Is There Potential for PACE Expansion?
Suncoast chief medical director working to curb narcotic use among seniors
by Liz Carey

The difference between a PACE Program for seniors and traditional benefits is that providers receive a set amount each month that pays them to deliver all services that participants need rather than limit services to only those that are reimbursable.

William BurtWilliam Burt, MD, DABFM

PACE stands for Programs of All-Inclusive Care for the Elderly. It is a system of flexible and creative coordinated care, which involves an interdisciplinary team of health professionals delivering comprehensive medical and social services to certain frail and elderly people who qualify for a nursing home but would rather stay in their homes. Most PACE participants are “dual eligible,” which means they qualify for Medicare and Medicaid services; however, the program also accepts private pay.

In September 2018, by way of unanimously passed HR 6561 (the Comprehensive Care for Seniors Act of 2018), the Centers for Medicare & Medicaid Services (CMS) was required to finalize its update of the more than decade-old regulatory framework of PACE by year’s end, but as of press time there had been no action.

At the time of HR 6561’s passage, National PACE Association President and CEO Shawn Bloom said the final rule would provide much-needed flexibility, in contrast to current PACE regulations, and the legislation would allow PACE to grow faster and to operate more efficiently.

There are currently about 124 PACE organizations in 31 states that serve more than 45,000 Medicare and Medicaid beneficiaries. PACE got its start in California, and programs are considered innovative, each with unique characteristics.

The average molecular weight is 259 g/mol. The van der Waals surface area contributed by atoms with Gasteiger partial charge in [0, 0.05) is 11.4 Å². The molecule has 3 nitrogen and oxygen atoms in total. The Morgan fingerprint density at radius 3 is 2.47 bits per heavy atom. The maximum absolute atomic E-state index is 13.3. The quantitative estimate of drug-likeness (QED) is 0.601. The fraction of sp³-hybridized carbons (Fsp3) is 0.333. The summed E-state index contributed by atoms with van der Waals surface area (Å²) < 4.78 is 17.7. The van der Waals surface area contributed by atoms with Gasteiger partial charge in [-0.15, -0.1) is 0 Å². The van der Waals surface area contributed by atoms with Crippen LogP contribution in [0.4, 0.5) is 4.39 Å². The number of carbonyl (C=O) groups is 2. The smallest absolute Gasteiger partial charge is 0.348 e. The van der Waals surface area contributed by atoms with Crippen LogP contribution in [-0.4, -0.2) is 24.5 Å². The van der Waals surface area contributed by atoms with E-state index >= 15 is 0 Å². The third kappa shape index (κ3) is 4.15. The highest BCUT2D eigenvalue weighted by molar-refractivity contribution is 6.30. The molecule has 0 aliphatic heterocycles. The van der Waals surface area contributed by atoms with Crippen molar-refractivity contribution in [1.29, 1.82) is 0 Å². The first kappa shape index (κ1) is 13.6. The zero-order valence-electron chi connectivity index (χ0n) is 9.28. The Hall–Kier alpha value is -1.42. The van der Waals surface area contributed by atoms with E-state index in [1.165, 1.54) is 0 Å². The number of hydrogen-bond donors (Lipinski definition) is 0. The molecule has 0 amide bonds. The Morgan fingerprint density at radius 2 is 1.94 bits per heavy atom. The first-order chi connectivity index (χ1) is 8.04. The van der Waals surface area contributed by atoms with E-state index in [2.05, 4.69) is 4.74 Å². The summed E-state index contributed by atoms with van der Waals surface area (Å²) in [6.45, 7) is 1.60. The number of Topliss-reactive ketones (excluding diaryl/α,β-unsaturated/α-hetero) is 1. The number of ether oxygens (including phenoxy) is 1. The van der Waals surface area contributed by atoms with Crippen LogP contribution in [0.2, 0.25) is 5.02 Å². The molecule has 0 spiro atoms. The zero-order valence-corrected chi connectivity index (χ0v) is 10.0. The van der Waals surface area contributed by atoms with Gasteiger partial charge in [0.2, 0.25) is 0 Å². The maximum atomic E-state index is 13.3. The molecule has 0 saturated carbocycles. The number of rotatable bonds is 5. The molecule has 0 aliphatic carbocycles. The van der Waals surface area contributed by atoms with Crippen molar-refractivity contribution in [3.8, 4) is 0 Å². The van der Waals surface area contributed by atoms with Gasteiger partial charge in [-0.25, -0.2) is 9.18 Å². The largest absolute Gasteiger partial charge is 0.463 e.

One such program is Suncoast PACE in Pinellas County, Florida, a nonprofit provider of comprehensive health, adult day care and support services to seniors with chronic health conditions. Suncoast is a member of Empath Health, a nonprofit integrated network of care.

William Burt, MD, DABFM, recently became chief medical director of Suncoast PACE, after previously serving as a staff physician and interim director for a PACE Program in Louisiana. Burt has seen firsthand the impact of how having too few resources can affect patients.

“We’ve been working here to reduce hospitalizations and keep people as independent as possible,” said Burt, who also noted focus on and dedicated effort to reduce narcotic usage, especially opioids, in his patient population.

“A lot of people come into the program on high doses of narcotics,” Burt said. They have chronic pain, severe anxiety, insomnia; they may have been on hospice but are no longer. “Over time, people are put on more and more medications and with the senior population, you have to pay attention to interactions. Patients become sedated. They also develop tolerance to these medications, and there are other side effects. It’s really a bad situation that people get into.” And, Burt says, people on narcotics have higher risk of falls.

The biggest problem, Burt said, is opioid pain medications. He describes regular narcotic reduction meetings with the health care team and patients and families to discuss the issue of medications. Adjusting medications to more reasonable levels helps lead to fewer falls, he said.

Suncoast is working to address pain in a variety of ways, for example through physical therapy, pain management injections, even acupuncture and massage, to help keep patients functional.

The most recent National PACE Association Conference was held in October 2018 in Portland, Oregon. A PACE 2.0 Initiative is currently underway with the goal of expanding the program in 2019 and beyond.

To learn more about PACE programs, visit